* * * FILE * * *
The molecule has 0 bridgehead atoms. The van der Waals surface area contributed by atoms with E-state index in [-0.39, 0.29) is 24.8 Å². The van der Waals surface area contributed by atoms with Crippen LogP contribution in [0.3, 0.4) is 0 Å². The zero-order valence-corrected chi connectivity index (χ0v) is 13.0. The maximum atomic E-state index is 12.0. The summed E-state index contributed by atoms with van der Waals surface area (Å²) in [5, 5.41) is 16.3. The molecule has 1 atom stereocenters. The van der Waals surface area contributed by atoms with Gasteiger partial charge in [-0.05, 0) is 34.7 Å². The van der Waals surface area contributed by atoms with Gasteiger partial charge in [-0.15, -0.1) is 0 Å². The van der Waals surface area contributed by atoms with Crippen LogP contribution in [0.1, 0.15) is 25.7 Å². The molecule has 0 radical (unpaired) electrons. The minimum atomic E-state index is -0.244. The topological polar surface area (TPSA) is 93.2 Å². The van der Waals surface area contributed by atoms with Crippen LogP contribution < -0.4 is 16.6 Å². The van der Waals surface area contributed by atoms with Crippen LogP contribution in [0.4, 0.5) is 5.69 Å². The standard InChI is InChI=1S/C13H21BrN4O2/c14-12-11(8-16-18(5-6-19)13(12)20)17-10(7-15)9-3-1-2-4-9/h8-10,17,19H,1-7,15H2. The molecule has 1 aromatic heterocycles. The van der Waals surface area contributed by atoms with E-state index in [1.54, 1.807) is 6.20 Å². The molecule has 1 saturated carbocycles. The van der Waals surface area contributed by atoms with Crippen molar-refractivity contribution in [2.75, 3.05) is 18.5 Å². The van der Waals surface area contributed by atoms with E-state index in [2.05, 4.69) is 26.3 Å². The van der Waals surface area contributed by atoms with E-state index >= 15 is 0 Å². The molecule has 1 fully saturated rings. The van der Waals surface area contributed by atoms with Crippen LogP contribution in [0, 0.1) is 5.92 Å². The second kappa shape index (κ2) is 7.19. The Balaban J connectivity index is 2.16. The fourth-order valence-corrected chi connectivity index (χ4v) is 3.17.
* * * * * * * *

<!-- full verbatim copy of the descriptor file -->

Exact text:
The molecule has 0 bridgehead atoms. The van der Waals surface area contributed by atoms with E-state index in [-0.39, 0.29) is 24.8 Å². The van der Waals surface area contributed by atoms with Crippen LogP contribution in [0.3, 0.4) is 0 Å². The zero-order valence-corrected chi connectivity index (χ0v) is 13.0. The maximum atomic E-state index is 12.0. The summed E-state index contributed by atoms with van der Waals surface area (Å²) in [5, 5.41) is 16.3. The molecule has 1 atom stereocenters. The van der Waals surface area contributed by atoms with Gasteiger partial charge in [-0.05, 0) is 34.7 Å². The van der Waals surface area contributed by atoms with Gasteiger partial charge in [-0.15, -0.1) is 0 Å². The van der Waals surface area contributed by atoms with Crippen LogP contribution in [0.1, 0.15) is 25.7 Å². The molecule has 0 radical (unpaired) electrons. The minimum atomic E-state index is -0.244. The topological polar surface area (TPSA) is 93.2 Å². The van der Waals surface area contributed by atoms with Crippen LogP contribution < -0.4 is 16.6 Å². The van der Waals surface area contributed by atoms with Crippen LogP contribution in [0.4, 0.5) is 5.69 Å². The standard InChI is InChI=1S/C13H21BrN4O2/c14-12-11(8-16-18(5-6-19)13(12)20)17-10(7-15)9-3-1-2-4-9/h8-10,17,19H,1-7,15H2. The molecule has 1 aromatic heterocycles. The van der Waals surface area contributed by atoms with E-state index in [1.54, 1.807) is 6.20 Å². The molecule has 1 saturated carbocycles. The van der Waals surface area contributed by atoms with Crippen molar-refractivity contribution in [2.75, 3.05) is 18.5 Å². The van der Waals surface area contributed by atoms with E-state index in [2.05, 4.69) is 26.3 Å². The van der Waals surface area contributed by atoms with E-state index >= 15 is 0 Å². The molecule has 1 fully saturated rings. The van der Waals surface area contributed by atoms with Crippen LogP contribution in [0, 0.1) is 5.92 Å². The second kappa shape index (κ2) is 7.19. The Balaban J connectivity index is 2.16. The fourth-order valence-corrected chi connectivity index (χ4v) is 3.17.